10 years to reach maturity
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Monkey Leaf Overview
Monstera adansonii is an evergreen, climbing species from the Araceae family, commonly known by the names Monkey Leaf or Monkey Mask. It is capable of growing over 6m tall, providing good support is given - moss poles are a common choice. Native to tropical rainforests, this plant climbs using aerial roots and is classified as an epiphyte. It may be kept indoors as a distinctive foliage houseplant and this is the main reason it is cultivated. Allow to dry out a little between waterings and keep out of direct sunlight. It produces white arum-like flowers typical of the aroid family. Leaves are slightly rough in texture, and heart-shaped. Foliage is mostly whole in young specimens but changes structure with age - developing larger characteristic holes. There are cultivars with attractive variegated foliage available, such as Monstera adansonii 'Archipelago'. Monstera adansonii is often confused with the related species M. obliqua which is a rarer plant, not commonly found in cultivation (its main distinguishing feature being the thickness and texture of the leaves, that are paper-thin and smooth). Can cause stomach upset if eaten and it can also be a skin and eye irritant.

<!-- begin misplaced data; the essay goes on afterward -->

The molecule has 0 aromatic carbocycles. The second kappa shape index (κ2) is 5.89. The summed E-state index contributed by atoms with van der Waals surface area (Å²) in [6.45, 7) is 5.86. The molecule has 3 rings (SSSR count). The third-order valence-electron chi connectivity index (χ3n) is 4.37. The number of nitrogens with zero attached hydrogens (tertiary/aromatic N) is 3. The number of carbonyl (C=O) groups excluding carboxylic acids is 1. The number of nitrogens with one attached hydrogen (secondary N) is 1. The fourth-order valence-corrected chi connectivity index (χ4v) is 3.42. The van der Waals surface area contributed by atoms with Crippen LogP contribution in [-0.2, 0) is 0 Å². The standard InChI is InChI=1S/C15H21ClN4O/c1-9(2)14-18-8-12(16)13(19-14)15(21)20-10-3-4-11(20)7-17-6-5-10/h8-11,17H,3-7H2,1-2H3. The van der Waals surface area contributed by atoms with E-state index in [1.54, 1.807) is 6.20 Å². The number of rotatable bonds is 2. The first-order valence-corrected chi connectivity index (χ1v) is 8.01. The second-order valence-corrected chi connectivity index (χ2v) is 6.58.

Common problems with Monkey Leaf
How to propagate Monkey Leaf
A tip cutting, including at least two leaves, will root in spring, if it is planted in a deep pot containing a moistened equal-parts mixture of peat moss and sand. Enclose the cutting in a plastic bag.
Special features of Monkey Leaf
Provide a large container to allow air roots to tap into the soil.
Attractive foliage plant
Plants grown indoors in temperate regions only occasionally produce flowers and fruit.
Other uses of Monkey Leaf
Suits a conservatory or light indoor room as an architectural feature houseplant.